Saturday, September 22, 2007

Seat of Power

I was in London this week. I went back there to see the consultant who has been in charge of my medical case during these last 3 years - during which I have travelled by air to the UK capital for medical treatment 40 times. Early in the morning last Thursday I had the privilege of speaking to the capital's population on a breakfast radio show about my book Braving the Storm, and then off I went to Harley Street to see the man himself. The result is that Diane and I will be going back this coming week for me to be admitted to the University College London Hospital for a couple of days for a procedure called a 'coeliac plexus block'. Apparently in two thirds of cases where it is given it can be effective in reducing pain and the need for opiates.

Whilst waiting for my train back to Gatwick Airport I went by underground to Westminster and saw the sights there. It was quite moving to be at such a historical location, and one where such influence is exerted over so many lives. There was a real sense of being somewhere very special and there were tourists there from all over the world.

One thing that struck me is how many politicians and leaders have come and gone over the centuries, and yet the grand palace of Westminster goes on as if they had never been there. There are statues of Winston Churchill, Benjamin Disraeli, Jan Smuts, and now even Nelson Mandela! Kindoms rise and kingdoms fall. now it is Gordon Brown's turn - but for how long?

I'm really glad to belong to a Kingdom that will never end, where the leader is someone who loves me and cares about my needs. We don't have to worry about future changes in leadership because Jesus is the same, yesterday, today and forever, and the 'government is upon His shoulder'! We can relax and trust in that fact.

His throne is the real seat of power.

Friday, September 14, 2007

One Painful Altar

The scene was a mountain side where the unthinkable was about to happen. Abram, the patriarch of the Jewish people, and a firm believer in the one true God, was about to sacrifice his son Isaac on an altar. This was not what believers normally did! Only the pagans sacrificed their children in this way. What could he be thinking about?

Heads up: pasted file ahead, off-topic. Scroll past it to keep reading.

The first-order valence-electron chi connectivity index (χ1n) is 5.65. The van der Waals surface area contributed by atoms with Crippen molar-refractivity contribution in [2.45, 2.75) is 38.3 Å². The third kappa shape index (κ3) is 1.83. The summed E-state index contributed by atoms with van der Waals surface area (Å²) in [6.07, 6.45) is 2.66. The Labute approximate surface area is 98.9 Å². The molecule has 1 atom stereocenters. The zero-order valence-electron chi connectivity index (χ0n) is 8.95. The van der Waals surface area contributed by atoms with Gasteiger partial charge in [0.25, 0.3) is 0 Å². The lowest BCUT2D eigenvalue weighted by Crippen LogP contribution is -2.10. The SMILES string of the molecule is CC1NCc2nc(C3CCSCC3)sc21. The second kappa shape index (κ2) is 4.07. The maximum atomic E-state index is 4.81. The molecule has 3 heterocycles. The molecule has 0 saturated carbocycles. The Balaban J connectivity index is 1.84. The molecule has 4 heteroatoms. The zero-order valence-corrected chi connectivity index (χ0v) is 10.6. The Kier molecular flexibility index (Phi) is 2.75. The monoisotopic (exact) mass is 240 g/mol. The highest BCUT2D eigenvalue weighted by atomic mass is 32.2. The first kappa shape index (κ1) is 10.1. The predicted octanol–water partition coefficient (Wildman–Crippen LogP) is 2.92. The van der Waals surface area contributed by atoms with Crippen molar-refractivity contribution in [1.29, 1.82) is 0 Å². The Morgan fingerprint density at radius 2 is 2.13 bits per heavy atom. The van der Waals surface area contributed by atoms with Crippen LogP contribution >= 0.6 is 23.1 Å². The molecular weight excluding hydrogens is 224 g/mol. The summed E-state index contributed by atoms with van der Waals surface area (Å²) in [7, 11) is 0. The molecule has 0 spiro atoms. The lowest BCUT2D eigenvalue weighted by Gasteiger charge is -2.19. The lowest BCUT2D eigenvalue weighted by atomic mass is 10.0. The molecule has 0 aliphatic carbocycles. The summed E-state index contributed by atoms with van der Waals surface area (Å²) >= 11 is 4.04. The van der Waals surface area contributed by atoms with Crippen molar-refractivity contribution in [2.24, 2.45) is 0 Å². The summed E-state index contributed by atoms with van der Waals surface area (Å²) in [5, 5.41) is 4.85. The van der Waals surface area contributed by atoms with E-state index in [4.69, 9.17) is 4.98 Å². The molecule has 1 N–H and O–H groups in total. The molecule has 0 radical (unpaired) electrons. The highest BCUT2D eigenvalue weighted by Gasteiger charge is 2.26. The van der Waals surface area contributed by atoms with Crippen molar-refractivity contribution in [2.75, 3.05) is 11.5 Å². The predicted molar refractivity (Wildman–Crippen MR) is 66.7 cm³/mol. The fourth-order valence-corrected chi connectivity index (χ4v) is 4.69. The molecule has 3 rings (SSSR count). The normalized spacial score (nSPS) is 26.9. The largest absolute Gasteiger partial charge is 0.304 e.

This heart-rending picture taken from Genesis 22 tells of the anguish in a father's heart, and yet his willing obedience to God. Isaac was the son of God's promises, born out of due time, and to become the father of all that God had said He would achieve through Abram's descendents. Yet, here on this bleak mountainside, opposite what has since become known as the Mount of Olives, his number was up.

What had driven Abram to this extreme? God had spoken commanding him to offer up his only son whom he loved dearly. And now, this scene is speaking to me. I am at the moment in the process of offering up to God the most precious posession I have after my wife and son. My ministry, and the church I love with all my heart. It seems that He is calling me to do so - not with some boring job that I could do without anyway - but with my precious children in the Lord. For a preacher not be able to preach - well Mount Vesuvius has nothing to compare with the growing undergound pressure! But now to have to let go and let someone else take the ministry, that is a real Isaac on the altar situation.